Gardner introduces bipartisan bill to respond to cyberattacks on U.S.

U.S. Sen. Cory Gardner (R-CO) on Aug. 23 introduced the Cyber Deterrence and Response Act of 2018, an effort to develop a framework for how America might handle state-sponsored malicious cyber activity.

“This bipartisan legislation is another step that Congress and the administration can take to deter foreign actors from carrying out cyberattacks against the United States,” said Sen. Gardner.

The measure would require the administration to impose sanctions against all entities and persons responsible or complicit in such cyber activities aimed against the United States, according to a summary provided by his office.

U.S. Sen. Chris Coons (D-DE) joined Sen. Gardner in introducing S. 3378, which is the companion bill to H.R. 5576, unveiled in the House by U.S. Rep. Ted Yoho (R-FL) in April.

“Our legislation will help provide additional tools for the Administration to impose significant costs against malicious cyber actors, including state-sponsored actors, around the world that aim to endanger U.S national security and our economy,” Sen. Gardner said.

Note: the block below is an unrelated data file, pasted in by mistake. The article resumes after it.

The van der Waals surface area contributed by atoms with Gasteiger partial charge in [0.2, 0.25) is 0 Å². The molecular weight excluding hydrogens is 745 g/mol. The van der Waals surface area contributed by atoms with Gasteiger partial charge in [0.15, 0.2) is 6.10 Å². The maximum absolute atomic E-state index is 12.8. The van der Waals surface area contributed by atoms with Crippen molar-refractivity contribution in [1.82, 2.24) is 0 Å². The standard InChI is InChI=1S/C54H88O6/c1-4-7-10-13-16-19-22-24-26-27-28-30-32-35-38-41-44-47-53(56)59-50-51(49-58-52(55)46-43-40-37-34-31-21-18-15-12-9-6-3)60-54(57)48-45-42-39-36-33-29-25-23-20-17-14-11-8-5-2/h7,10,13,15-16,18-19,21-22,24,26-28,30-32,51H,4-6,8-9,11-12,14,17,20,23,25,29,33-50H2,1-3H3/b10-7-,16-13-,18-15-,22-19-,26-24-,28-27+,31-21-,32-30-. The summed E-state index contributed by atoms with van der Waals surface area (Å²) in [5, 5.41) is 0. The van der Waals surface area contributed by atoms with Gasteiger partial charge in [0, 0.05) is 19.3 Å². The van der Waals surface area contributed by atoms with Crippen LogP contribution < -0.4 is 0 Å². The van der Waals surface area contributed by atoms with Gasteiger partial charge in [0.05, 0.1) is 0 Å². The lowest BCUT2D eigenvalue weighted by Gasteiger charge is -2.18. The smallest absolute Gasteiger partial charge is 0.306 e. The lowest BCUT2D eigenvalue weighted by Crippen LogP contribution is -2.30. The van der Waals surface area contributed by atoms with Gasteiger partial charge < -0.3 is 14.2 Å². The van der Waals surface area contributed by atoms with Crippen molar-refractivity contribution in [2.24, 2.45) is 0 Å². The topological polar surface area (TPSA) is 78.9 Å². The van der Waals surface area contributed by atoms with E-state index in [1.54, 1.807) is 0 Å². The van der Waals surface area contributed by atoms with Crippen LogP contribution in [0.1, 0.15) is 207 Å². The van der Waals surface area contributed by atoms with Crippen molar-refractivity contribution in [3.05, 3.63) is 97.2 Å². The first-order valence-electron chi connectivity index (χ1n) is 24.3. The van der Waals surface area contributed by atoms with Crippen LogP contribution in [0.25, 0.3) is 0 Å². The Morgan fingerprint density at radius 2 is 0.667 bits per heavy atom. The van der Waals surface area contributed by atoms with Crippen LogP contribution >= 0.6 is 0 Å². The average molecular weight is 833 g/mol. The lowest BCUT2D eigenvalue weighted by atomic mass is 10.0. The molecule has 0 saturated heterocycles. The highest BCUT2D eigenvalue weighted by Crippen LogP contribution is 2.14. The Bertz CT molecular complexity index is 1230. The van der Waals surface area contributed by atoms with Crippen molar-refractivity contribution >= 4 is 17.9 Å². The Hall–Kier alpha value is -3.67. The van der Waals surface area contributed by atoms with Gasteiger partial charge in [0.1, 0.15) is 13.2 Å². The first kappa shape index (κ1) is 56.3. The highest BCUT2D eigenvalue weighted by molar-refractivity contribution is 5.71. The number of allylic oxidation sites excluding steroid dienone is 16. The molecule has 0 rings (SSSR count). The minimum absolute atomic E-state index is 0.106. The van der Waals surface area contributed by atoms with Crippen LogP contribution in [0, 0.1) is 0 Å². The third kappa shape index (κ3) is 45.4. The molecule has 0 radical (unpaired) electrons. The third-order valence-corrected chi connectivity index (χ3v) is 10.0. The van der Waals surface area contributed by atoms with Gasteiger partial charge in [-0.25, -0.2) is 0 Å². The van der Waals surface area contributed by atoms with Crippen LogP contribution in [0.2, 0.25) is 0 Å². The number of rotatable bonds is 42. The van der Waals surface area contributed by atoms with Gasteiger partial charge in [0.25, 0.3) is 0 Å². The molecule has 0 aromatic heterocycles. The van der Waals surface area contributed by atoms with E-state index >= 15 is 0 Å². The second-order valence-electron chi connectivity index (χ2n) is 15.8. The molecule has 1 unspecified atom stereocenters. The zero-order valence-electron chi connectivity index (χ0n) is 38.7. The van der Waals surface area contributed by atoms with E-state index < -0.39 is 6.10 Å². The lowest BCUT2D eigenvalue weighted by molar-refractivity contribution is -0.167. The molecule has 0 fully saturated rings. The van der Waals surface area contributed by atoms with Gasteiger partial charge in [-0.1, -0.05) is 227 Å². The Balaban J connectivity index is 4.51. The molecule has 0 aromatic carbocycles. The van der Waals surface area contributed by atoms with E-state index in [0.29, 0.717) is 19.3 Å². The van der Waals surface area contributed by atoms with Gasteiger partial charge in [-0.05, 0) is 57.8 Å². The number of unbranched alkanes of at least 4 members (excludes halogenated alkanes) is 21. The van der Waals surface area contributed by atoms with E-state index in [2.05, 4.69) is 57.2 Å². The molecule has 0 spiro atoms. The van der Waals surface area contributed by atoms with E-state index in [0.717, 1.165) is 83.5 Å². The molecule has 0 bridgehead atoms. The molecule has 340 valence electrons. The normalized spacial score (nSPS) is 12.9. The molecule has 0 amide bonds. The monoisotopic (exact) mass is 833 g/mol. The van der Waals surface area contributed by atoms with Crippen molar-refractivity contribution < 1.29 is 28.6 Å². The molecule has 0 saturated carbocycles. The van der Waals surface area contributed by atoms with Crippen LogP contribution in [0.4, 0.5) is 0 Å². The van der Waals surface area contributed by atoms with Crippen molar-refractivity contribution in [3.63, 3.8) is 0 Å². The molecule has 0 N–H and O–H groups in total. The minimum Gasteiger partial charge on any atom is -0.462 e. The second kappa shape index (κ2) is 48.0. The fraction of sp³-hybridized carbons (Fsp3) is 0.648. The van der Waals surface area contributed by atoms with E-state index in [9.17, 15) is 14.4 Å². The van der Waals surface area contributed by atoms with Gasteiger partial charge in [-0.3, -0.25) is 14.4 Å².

In fact, Sen. Coons said that state-sponsored cyberattacks remain a persistent threat to the United States. “Rivals like Russia, China, and Iran are enhancing their cyber capabilities and targeting our electoral process, financial system and critical infrastructure,” he said, adding that the proposal “will expose and impose costs on states that try to use cyberattacks to undermine American security and prosperity.”

According to Sen. Gardner’s summary, among several provisions in the Cyber Deterrence and Response Act, the bill also would mandate the imposition of sanctions from a menu of options against any “critical cyber threat actor;” and authorize the president to waive the imposition of sanctions and the publication of “critical cyber threat actors” on a case-by-case basis.

S. 3378 has been referred to the U.S. Senate Foreign Relations Committee for debate. H.R. 5576 is under consideration by four House committees: Foreign Affairs; Financial Services; Oversight and Government Reform; and Judiciary. The House bill has 13 cosponsors, including U.S. Reps. Brian Fitzpatrick (R-PA) and Eliot Engel (D-NY).